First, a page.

About a month later Karl Steel invited them to a post-modern cellar that was dominated by gadgets that not only helped the sampler choose, but also delivered the bottle or glass, through a mechanism in the chair, to the drinkers side at the correct temperature, in the correct glass and with an accompanying list of suggested food pairings.

 Steel was particularly proud of the fact that the seating was arranged to give the cellar the feel of something out of a James Bond novel, and he really enjoyed sitting facing his guests as though he was Blofeld outlining a plan for world domination. It also made a great place to bring the directors and producers one wanted to impress while keeping them in their place, and Karl Steel loved keeping directors and producers in their place while offering them a glass of perfectly chilled Cristal.

 The cellar of Dee Simons was impressive because it was not just the size of a small nuclear bunker. The oak surrounds had been imported from England, the mosaics were Arabic in origin and the fixtures and fittings had been bought from a Bordeaux winery that had been forced to close. The cooling system was designed with the space programme in mind and his four ‘friends’ sampled a collection of rare wines out of the finest Austrian crystal.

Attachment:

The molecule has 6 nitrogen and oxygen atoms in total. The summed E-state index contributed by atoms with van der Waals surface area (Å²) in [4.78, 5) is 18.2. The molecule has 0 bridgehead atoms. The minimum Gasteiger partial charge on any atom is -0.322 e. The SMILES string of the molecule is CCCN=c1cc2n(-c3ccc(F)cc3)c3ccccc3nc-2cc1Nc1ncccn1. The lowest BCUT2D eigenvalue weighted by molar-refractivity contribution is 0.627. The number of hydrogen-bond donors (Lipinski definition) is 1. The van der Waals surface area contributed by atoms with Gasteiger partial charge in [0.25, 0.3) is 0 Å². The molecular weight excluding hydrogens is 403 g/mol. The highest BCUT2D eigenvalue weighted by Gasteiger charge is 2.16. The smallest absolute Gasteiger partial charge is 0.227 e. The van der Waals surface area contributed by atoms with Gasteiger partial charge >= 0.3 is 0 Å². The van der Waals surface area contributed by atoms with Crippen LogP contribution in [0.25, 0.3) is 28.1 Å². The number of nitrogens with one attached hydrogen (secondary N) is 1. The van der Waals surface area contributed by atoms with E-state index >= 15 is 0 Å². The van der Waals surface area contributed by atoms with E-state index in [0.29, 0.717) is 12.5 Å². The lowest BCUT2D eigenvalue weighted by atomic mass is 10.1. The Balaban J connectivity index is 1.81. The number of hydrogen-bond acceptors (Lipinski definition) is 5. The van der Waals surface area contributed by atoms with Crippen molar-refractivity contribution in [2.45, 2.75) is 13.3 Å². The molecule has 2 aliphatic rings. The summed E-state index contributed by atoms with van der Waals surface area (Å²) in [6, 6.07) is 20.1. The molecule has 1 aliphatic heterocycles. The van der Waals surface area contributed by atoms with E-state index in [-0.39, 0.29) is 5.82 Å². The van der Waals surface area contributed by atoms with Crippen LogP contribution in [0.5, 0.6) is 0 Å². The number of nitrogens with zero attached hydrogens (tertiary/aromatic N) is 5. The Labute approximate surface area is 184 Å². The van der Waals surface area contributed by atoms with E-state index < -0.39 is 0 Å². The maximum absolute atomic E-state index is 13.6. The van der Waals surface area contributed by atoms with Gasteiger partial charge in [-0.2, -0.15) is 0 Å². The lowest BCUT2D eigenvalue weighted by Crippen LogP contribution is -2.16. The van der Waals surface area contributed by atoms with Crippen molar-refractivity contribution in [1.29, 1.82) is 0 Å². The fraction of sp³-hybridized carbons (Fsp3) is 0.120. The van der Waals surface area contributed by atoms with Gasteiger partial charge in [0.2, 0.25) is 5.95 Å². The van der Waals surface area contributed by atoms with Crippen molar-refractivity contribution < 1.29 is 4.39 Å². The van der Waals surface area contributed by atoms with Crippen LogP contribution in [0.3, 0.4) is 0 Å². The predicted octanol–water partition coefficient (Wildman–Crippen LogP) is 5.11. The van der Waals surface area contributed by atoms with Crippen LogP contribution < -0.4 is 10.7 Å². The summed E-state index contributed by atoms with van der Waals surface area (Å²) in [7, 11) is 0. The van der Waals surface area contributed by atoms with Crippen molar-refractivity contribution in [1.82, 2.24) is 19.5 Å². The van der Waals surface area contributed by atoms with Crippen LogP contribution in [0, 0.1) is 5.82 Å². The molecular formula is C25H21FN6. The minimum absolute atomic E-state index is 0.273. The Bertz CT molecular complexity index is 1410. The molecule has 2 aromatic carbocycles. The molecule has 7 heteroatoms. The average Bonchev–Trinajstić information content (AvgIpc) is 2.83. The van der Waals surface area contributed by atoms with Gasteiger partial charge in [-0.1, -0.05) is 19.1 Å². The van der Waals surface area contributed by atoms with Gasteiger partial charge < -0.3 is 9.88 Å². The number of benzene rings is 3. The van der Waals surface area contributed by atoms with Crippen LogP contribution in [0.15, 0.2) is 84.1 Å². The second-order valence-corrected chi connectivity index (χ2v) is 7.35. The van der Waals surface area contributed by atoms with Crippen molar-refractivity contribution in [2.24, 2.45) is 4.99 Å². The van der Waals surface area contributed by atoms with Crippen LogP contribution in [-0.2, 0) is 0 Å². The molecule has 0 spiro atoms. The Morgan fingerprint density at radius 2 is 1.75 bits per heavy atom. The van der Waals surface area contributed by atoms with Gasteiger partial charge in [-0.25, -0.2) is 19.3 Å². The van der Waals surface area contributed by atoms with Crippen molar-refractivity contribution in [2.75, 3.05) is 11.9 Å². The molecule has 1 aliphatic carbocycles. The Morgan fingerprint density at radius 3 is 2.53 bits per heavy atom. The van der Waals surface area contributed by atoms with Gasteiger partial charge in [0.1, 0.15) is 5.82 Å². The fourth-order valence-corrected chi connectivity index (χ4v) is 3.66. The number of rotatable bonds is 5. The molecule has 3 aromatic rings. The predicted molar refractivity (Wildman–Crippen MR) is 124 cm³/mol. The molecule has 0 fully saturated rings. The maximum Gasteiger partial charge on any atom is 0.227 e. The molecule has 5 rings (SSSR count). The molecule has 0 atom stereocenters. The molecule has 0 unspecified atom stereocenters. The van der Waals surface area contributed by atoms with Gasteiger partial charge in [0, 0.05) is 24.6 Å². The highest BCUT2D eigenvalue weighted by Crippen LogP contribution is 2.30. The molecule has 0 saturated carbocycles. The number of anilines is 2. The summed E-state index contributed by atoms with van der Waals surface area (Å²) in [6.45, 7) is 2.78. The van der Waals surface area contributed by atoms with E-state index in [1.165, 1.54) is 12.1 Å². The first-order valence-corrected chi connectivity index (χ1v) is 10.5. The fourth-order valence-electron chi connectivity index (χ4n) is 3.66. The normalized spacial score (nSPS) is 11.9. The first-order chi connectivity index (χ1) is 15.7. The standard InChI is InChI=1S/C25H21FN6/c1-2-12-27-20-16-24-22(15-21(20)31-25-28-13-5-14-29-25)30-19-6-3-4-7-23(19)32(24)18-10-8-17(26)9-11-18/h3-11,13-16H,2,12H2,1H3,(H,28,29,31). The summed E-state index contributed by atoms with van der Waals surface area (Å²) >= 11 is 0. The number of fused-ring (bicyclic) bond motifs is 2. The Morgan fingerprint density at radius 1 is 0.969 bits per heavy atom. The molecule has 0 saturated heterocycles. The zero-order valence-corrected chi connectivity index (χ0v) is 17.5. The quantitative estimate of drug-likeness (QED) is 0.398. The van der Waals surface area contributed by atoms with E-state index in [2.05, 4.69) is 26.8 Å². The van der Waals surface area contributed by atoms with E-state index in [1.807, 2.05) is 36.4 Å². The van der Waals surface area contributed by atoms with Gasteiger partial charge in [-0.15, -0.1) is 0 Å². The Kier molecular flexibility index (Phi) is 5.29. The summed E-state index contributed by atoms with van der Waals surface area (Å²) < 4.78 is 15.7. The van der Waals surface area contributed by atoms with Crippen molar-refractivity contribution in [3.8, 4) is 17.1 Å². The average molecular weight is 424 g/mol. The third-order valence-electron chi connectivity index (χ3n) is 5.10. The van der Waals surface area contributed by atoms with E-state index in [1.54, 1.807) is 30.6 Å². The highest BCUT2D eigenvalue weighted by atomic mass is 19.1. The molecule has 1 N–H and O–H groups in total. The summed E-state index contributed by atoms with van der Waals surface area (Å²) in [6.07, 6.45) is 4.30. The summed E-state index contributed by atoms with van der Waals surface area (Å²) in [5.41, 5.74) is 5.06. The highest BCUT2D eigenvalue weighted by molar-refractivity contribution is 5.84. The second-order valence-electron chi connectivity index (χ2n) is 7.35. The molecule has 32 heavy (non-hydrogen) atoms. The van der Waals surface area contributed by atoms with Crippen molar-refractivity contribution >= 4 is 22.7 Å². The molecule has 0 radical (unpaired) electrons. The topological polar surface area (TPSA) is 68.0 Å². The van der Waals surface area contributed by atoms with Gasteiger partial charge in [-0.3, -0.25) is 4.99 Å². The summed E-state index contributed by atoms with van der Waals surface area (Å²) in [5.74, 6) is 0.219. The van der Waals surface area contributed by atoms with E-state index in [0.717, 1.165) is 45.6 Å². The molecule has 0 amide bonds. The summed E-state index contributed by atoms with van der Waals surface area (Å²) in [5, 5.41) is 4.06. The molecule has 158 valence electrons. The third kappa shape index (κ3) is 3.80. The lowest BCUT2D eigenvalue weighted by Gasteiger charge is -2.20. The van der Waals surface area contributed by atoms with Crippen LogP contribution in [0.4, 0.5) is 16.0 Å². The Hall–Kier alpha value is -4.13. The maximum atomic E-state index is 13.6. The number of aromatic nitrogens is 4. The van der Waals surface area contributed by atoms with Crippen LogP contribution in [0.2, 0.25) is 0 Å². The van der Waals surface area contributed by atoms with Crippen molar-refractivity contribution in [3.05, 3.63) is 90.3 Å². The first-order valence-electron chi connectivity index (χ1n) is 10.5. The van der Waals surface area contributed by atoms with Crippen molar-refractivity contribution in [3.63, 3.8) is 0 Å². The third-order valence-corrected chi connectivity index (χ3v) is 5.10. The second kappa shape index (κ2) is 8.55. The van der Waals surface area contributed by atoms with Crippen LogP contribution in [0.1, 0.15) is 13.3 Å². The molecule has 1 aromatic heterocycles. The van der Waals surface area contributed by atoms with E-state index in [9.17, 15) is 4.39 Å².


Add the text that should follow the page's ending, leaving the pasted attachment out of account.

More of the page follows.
While the other cellars impressed through the technology, the cellar of Dee Simons took the breath away because of its sheer size and it was obvious why it had taken so long to build.

 At the start Steven Delmonico was lost how to top the wine cellars of the other ‘Hollywood Saints’ because each time he had an idea he realized that one of the others had got there first. The builders and designers were no help because their plans lacked the ambition he sought for the project. That was until he sat by his Romanesque pool looking down on Hollywood from the mansion he owned high in the hills.